Each day, a doctor checked Heller’s vital signs. An article in the September 17 Upper Peninsula Sunday Times reported that his blood pressure dropped from 134 over 80 on Day 1 to 110 over 90 on Day 4; that Heller was snacking on “carrots, celery and fresh fruit” and avoiding caffeine; that his eyes weren’t quite focusing; and that he admitted “my attention kind of drops on and off.
“The really great part is that for two years I have watched the cars drive by this window, and now, suddenly, I can see people looking back,” he said.
“John held up remarkably well,” Schneider said. “There were times he got a little…well, you could tell he was drifting.”
Heller remembers the great sense of camaraderie and teamwork from the whole staff.
“We were really winging this as it went along and everyone pitched in to make it work,” Heller wrote.
A newspaper article from September 20 confirms this. It reports on how, after three days, a large sink in the station’s basement was rigged up as a shower for Heller.
The record Heller was attempting to break was set at 222 hours and twenty-two minutes. That record fell on Day 9, and the Mining Journal sent over a reporter. She found Heller “looking handsome, but a bit rumpled.”
Co-workers told stories of Heller pointing at things that weren’t there, asking questions about boats that weren’t there, and becoming difficult to waken from his five-minute naps. On the other hand, according to the reporter, “Heller said he felt great and it wasn’t all that hard.”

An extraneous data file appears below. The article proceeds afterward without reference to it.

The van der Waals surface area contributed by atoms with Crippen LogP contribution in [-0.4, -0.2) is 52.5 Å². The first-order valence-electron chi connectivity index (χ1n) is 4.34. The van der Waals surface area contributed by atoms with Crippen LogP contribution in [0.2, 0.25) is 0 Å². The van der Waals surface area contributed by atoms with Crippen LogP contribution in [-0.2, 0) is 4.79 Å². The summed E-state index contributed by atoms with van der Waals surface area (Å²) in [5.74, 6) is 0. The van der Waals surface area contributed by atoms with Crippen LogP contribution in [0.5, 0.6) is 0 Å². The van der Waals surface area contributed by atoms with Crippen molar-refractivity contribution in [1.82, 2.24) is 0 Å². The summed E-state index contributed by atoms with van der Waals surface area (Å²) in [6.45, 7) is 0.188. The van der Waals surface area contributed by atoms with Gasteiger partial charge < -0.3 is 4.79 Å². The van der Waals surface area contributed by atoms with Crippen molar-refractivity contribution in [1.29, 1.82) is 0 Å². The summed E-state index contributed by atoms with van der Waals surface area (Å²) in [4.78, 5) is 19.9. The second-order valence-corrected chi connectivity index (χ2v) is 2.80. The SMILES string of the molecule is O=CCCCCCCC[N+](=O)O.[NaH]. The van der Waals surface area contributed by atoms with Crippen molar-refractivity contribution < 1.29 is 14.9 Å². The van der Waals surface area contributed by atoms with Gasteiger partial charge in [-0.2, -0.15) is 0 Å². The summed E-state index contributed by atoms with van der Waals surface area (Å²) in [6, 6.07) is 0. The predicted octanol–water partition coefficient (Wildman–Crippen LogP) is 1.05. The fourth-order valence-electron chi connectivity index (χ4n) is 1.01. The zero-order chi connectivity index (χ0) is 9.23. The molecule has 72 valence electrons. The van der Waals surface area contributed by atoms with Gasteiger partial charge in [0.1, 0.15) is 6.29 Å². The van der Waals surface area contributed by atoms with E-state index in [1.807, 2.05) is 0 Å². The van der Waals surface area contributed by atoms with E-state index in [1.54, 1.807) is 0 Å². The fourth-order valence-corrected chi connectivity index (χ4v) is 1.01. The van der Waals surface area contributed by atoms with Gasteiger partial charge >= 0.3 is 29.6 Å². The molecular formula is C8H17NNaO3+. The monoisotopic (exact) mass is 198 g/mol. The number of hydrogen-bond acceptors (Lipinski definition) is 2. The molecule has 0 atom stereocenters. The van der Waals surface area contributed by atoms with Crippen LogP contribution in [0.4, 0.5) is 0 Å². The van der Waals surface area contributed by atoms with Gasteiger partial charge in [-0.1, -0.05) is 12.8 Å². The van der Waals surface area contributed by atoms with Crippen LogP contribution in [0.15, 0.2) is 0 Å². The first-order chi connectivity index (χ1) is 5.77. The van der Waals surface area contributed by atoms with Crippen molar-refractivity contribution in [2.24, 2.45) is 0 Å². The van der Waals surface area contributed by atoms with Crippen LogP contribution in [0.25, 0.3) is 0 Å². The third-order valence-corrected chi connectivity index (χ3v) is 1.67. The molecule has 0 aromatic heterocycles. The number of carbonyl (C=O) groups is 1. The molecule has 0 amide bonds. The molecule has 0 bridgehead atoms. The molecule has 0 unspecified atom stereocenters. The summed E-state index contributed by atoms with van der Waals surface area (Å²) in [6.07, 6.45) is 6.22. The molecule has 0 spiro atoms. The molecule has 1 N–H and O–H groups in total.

“Finally, on Saturday, September 23, the marathon ended,” Heller wrote. “…I signed off at thirteen minutes after noon, in honor of Radio 13. I don’t remember much from that day. A policeman drove me home…”
Schneider said the mayor and city manager carried Heller out to a police car.
“The thing I remember most about the marathon was the people of Marquette,” Heller wrote. “I loved the city so much because everybody seemed to enjoy living there. Despite the brief summers and brutal winters, nobody complained. It was that spirit that made the marathon so much fun.”
So the next time you’re strolling along, jogging down or skiing the Fit Strip, which wanders through the wooded west end of Park Cemetery, stop and do a sit-up or leg stretch and think about how it came to be—how it was just an idea and how people got behind it. And as well, think about this:
“The most important thing about the marathon didn’t happen while I was on the air,” Heller wrote. “It happened in two parts, one before the record-breaking broadcast, the other after.
“[I was at the] dunk tank at the Marquette Mall. I remember this one young woman tried to dunk someone. She didn’t have much of an arm, but I was captivated the moment I first saw her. After the marathon was over, we had a party to celebrate the successful fundraising. I arranged to meet her at this party. I’m glad I did. That was Melodie.”
You just never know where an idea might lead.

— Leslie Allen

Editor’s Note: Less than a month after Heller broke the longest on-air broadcasting record, a disc jockey in Tulsa (Oklahoma) stayed on the air for 250 hours, setting a new record. Heller called to congratulate him.